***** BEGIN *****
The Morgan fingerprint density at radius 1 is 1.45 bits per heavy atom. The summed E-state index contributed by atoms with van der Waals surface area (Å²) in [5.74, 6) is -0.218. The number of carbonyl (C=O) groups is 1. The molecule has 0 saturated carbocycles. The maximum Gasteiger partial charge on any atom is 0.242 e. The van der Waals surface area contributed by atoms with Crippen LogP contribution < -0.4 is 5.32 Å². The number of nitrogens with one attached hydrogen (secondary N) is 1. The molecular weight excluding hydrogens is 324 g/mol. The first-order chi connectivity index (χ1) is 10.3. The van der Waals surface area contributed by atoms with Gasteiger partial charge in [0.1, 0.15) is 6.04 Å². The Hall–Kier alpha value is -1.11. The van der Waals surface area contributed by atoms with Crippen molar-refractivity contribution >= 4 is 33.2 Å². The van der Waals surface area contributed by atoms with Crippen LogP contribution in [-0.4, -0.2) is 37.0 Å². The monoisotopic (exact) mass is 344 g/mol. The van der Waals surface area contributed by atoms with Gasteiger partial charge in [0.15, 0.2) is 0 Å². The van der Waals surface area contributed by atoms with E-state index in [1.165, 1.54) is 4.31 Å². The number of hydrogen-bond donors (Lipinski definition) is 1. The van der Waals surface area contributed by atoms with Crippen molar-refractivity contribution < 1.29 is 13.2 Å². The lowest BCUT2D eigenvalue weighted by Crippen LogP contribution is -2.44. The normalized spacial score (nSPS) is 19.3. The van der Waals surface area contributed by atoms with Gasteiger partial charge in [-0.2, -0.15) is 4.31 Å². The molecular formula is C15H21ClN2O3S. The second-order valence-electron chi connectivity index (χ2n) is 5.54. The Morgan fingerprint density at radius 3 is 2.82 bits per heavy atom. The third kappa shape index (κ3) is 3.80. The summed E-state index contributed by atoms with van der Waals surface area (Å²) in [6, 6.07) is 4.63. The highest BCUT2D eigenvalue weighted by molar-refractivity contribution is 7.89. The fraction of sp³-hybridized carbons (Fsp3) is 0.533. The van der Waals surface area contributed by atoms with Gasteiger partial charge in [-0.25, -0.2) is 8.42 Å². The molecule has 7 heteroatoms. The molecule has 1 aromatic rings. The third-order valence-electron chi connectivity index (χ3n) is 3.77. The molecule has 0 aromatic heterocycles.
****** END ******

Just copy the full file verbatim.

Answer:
The Morgan fingerprint density at radius 1 is 1.45 bits per heavy atom. The summed E-state index contributed by atoms with van der Waals surface area (Å²) in [5.74, 6) is -0.218. The number of carbonyl (C=O) groups is 1. The molecule has 0 saturated carbocycles. The maximum Gasteiger partial charge on any atom is 0.242 e. The van der Waals surface area contributed by atoms with Crippen LogP contribution < -0.4 is 5.32 Å². The number of nitrogens with one attached hydrogen (secondary N) is 1. The molecular weight excluding hydrogens is 324 g/mol. The first-order chi connectivity index (χ1) is 10.3. The van der Waals surface area contributed by atoms with Gasteiger partial charge in [0.1, 0.15) is 6.04 Å². The Hall–Kier alpha value is -1.11. The van der Waals surface area contributed by atoms with Crippen molar-refractivity contribution >= 4 is 33.2 Å². The van der Waals surface area contributed by atoms with Crippen LogP contribution in [-0.4, -0.2) is 37.0 Å². The monoisotopic (exact) mass is 344 g/mol. The van der Waals surface area contributed by atoms with Gasteiger partial charge in [0.15, 0.2) is 0 Å². The van der Waals surface area contributed by atoms with E-state index in [1.165, 1.54) is 4.31 Å². The number of hydrogen-bond donors (Lipinski definition) is 1. The van der Waals surface area contributed by atoms with Crippen molar-refractivity contribution < 1.29 is 13.2 Å². The lowest BCUT2D eigenvalue weighted by Crippen LogP contribution is -2.44. The normalized spacial score (nSPS) is 19.3. The van der Waals surface area contributed by atoms with Gasteiger partial charge in [-0.2, -0.15) is 4.31 Å². The molecular formula is C15H21ClN2O3S. The second-order valence-electron chi connectivity index (χ2n) is 5.54. The Morgan fingerprint density at radius 3 is 2.82 bits per heavy atom. The third kappa shape index (κ3) is 3.80. The summed E-state index contributed by atoms with van der Waals surface area (Å²) in [6, 6.07) is 4.63. The highest BCUT2D eigenvalue weighted by molar-refractivity contribution is 7.89. The fraction of sp³-hybridized carbons (Fsp3) is 0.533. The van der Waals surface area contributed by atoms with Gasteiger partial charge in [-0.25, -0.2) is 8.42 Å². The molecule has 7 heteroatoms. The molecule has 1 aromatic rings. The third-order valence-electron chi connectivity index (χ3n) is 3.77. The molecule has 0 aromatic heterocycles.